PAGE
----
The Gum Leaves

In the Bihar district of India, the horns call out, wailing into the smoke filled air by the Gandak river. The cows along the rivers dip their dusty legs into the sandy mud bed, and downstream women wash their clothes and their children in the water.

Sarah listened quietly and looked at Ashok. They sat under the broad archways of the town hall, the sound of dirtbikes roaring by the slim line of trees separating them from the road, whizzing away before the cops could see them and darting into the bush if they did. Not that the cops gave a shit around here. The trees were skinny long gums, spaced out and woody smelling, the leaves falling occasionally and landing face down on the road, road kill ready to be crushed and blown up towards the sun. The lazy ball burned down, halting conversations and leaving thoughts adrift in the heat. Radioactive fire fizzling emotions to steady platitudes and half arsed responses, or frustrated curses and grunts.

Down the street the mechanics winched car bellies up and screwed bolts, bellies sunburnt and sticking out the side, biceps pulling at metal while flies buzzed at their bald heads. The butts of cigarettes lined the edges of the concrete slab they worked on and grease stained denim covered thighs.

The Gandak River runs from Nepal through Northern India, carrying downstream bobs of cow manure and broken sticks mingled with gold and red plastic wrappers.

Ashok read the words out from the printouts given to them in school. Screw this. He crumpled the pages and stuck them in his bag. I’m half Indian anyway so if she asks me I’ll just tell her something Indian sounding on the spot. Wanna play in the creek? Sarah nodded.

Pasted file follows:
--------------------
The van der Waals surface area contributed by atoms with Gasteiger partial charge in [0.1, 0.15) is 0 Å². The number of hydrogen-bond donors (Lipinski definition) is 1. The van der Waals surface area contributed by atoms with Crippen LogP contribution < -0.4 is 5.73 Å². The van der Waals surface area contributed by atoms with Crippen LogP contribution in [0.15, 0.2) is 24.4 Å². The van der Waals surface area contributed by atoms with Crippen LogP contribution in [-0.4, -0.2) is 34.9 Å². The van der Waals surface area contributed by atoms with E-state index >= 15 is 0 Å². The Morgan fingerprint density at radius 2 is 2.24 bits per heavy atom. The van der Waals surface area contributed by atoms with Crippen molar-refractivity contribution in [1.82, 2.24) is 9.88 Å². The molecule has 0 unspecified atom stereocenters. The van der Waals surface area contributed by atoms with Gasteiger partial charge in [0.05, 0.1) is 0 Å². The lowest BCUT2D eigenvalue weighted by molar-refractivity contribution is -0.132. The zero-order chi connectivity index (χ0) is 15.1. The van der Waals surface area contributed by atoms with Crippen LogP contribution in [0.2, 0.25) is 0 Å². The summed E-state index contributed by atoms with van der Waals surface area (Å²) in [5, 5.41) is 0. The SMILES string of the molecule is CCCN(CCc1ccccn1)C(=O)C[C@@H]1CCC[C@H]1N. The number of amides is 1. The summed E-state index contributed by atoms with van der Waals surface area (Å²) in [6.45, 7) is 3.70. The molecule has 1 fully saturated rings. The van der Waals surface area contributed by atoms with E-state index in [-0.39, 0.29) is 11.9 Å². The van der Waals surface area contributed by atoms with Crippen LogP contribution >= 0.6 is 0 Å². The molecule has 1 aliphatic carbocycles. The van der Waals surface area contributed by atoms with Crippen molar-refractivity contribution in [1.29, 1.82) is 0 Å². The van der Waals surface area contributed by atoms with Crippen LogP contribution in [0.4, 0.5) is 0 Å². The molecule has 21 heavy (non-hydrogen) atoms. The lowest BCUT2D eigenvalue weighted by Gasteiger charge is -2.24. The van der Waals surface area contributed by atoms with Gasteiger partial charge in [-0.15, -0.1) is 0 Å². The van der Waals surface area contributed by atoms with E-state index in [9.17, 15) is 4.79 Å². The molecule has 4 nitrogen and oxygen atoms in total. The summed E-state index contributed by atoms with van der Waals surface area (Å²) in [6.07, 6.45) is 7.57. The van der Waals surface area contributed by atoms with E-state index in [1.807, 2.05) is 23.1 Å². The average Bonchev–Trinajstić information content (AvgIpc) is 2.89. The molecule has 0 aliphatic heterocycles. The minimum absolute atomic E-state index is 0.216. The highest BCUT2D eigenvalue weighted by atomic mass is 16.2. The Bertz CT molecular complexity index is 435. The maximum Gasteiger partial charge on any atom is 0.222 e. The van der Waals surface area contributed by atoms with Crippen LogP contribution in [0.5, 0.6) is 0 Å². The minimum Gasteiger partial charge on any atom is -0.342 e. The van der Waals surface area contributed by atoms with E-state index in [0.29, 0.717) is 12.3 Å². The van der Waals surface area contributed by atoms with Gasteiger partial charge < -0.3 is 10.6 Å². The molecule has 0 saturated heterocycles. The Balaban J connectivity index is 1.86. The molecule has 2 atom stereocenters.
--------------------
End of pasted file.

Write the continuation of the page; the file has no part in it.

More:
There were kids that flew through the air off the bank, barking loud joy in yelps and screams as they dove under the water, occasionally hitting the creek bed full of rotting sticks and small cracked rocks and coming up gasping, dunking each other and screaming half terror. The trees hummed with the slow breezes and fidgety insects buzzing against each other before the loud bang of a gun firing thundered through the heat. What the? They hadn’t even gotten wet yet. Their eyes mirrored one another’s curiosities and Sarah stood up, put her hand to shield her eyes and scrunched her face up. The forty degree wind plastered her sweaty blonde hair into the side of her face and into her half open mouth. She blew at it and started walking, Ashok a step behind, his hand reached forward a bit like she need protection which wasn’t true and she could’ve told him that. Above her the gum leaves whispered grey yarns like mellow bluesmen in the Grotto Blues downtown Adelaide, all sad and soul and punch me in the mouth slow notes that hung around like a bad hangover. And there were millions of them. Sorry bluesmen holding together trees, whistling above the cracked earth.
I think it’s your dad. Sarah was watching his face and his father was lying on his back bleating in accented English. He’d screwed up with the car  that was smoking and had just backfired like a pistol shot and the side of his face was red, where he’d fallen and the men were standing around him awkwardly. In the distance an angry teenager was slamming the door to his mother’s car and screaming, untrustworthy, bastard, fuckin joke, and Ashok was slowly melting into the deep small town sand.

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